Senate investigators accuse Apple of wiring together a complicated system to shield billions of dollars in international profits from both U.S. and foreign tax collectors.
A report released ahead of Apple CEO Tim Cook’s inaugural Capitol Hill appearance Tuesday alleges the tech giant took advantage of numerous U.S. tax loopholes and avoided U.S. taxes on $44 billion in offshore, taxable income between 2009 and 2012 – a characterization Apple flatly rejects.
The bipartisan Senate probe also charges for the first time that Apple’s long established foreign entities, based in Ireland, don’t actually have tax-resident status there or anywhere else. The company conducts most of its international business in the European country to take advantage of lower tax rates, according to the congressional report.
Despite the findings, lawmakers behind the inquiry did not describe Apple’s tax conduct as illegal – but they sharply rebuked the Cupertino, California-based tech heavyweight on Monday for its tactics.
“What we intend to do is to highlight that gimmick and other Apple offshore avoidance tactics so that American working families, who pay their share of taxes, understand how offshore tax loopholes raise their tax burden and how those loopholes add to the federal deficit,” said Sen. Carl Levin (D-Mich.), the chairman of the Permanent Subcommittee on Investigations. The panel initiated the probe with the backing of its top Republican, Sen. John McCain of Arizona.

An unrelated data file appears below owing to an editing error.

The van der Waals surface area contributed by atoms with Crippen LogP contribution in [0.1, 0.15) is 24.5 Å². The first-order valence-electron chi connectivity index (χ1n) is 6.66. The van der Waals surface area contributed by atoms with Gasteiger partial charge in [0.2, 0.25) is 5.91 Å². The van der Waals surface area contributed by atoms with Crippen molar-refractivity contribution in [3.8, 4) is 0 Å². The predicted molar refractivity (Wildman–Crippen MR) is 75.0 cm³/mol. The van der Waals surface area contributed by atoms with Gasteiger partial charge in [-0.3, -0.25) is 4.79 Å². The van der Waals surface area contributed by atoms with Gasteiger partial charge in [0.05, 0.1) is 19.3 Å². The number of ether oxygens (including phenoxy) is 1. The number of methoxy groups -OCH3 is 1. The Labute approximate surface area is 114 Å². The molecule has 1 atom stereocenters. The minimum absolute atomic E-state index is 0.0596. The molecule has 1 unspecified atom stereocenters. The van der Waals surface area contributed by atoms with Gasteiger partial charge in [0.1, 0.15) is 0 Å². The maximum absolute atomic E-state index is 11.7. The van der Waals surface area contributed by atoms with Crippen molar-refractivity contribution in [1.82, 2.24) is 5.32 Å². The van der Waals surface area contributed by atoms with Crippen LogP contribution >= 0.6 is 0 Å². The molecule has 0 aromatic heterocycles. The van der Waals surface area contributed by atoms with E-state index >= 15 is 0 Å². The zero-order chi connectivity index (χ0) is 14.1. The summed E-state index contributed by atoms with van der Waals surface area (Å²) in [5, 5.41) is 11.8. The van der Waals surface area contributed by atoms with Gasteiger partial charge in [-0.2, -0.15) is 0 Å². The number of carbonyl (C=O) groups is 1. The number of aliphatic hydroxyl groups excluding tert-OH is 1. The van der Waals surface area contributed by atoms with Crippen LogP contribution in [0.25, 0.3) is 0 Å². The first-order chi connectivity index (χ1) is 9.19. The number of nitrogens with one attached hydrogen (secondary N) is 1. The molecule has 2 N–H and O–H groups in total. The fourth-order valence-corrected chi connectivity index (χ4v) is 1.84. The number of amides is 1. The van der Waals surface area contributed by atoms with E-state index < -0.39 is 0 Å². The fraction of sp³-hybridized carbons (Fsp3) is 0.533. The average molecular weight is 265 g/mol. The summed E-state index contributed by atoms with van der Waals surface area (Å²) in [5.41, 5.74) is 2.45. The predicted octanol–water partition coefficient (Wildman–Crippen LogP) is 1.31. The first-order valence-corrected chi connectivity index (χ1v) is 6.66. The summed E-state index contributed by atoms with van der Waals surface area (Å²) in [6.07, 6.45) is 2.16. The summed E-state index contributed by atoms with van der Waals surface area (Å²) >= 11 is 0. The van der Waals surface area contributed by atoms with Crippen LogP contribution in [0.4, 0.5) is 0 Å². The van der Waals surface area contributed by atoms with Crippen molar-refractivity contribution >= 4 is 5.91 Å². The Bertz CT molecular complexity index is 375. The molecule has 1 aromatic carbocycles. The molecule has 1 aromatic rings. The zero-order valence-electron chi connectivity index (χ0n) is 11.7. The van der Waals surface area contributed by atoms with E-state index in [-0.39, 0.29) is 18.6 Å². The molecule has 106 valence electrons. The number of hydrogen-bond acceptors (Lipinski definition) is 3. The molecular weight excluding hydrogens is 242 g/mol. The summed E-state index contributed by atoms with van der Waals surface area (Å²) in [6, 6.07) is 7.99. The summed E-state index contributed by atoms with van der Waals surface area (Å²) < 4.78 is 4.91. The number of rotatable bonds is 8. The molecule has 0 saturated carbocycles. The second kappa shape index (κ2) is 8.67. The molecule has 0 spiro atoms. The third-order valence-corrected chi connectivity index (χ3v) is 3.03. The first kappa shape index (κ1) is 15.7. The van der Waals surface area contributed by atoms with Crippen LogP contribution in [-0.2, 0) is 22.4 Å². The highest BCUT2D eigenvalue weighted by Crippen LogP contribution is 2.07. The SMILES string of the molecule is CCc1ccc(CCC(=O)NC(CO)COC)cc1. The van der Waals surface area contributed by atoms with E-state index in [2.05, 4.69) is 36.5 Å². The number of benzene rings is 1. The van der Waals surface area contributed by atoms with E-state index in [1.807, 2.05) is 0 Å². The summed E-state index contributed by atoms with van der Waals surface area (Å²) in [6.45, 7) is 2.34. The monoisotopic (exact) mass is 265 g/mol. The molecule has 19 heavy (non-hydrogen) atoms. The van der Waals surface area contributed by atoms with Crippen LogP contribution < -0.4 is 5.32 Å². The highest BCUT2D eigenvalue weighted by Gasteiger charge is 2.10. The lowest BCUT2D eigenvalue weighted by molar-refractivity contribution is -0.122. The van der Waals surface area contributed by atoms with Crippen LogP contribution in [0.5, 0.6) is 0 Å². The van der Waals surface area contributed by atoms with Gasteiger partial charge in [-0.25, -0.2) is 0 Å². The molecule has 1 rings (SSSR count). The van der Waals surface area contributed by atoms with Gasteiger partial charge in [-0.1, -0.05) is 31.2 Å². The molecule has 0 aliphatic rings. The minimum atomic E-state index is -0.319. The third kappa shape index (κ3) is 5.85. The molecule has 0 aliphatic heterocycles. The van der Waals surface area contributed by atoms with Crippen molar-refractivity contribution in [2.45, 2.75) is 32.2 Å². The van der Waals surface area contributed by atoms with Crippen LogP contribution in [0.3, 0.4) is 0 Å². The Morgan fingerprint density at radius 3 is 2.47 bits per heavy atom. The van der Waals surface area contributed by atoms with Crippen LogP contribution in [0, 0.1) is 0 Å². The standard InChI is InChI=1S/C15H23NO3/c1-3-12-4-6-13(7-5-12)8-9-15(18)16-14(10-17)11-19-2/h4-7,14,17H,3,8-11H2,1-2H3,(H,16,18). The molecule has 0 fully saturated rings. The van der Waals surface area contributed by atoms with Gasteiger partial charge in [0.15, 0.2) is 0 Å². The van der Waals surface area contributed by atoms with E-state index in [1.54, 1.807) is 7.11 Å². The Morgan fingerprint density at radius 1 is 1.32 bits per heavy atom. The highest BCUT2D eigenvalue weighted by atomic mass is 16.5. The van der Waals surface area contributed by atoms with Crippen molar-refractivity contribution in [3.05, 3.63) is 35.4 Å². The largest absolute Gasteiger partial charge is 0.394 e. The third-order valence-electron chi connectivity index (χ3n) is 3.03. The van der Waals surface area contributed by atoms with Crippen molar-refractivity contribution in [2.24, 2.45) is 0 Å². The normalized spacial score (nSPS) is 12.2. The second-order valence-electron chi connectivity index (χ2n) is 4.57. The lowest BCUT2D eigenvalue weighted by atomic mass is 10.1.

Apple, meanwhile, emphasized it has contributed more than its fair share of jobs to the U.S. economy – and plenty of big bucks to the U.S. treasury, too. Its prepared testimony, also released Monday, said the company “pays all its required taxes, both in this country and abroad.” And Apple stressed it does not use “tax gimmicks.”
Still, the Senate’s report sets the stage for a fiery committee hearing Tuesday, one that also marks Cook’s first time testifying on Capitol Hill. It’s sure to be rife with theatrics: Levin’s panel castigated Microsoft and Hewlett Packard just last year for their own, unique methods to allegedly lower their corporate tax payments. That hearing, however, didn’t result in any meaningful changes to the companies’ practices or U.S. laws.
Apple has been subject of its own spotlight since The New York Times in 2012 illustrated the company’s controversial efforts to sidestep steep U.S. taxes. Much of the Times’ initial report appears to be confirmed by the Senate’s latest findings. But adding new fuel to the fire: Apple’s decision to sell $17 billion in bonds to pay dividends and buy back stock, rather than tap some of the roughly $100 billion it’s stashed overseas. If brought back to the United States, Apple would incur a 35 percent tax on those dollars – a reality that’s prompted many businesses beyond the tech industry to avoid repatriating their foreign earnings.
For its part, Apple maintained in the advanced testimony that it is not dodging any U.S. taxes, funneling U.S. profits overseas or tapping revolving loans improperly, as the Senate committee explored last year.
Read more at POLITICO.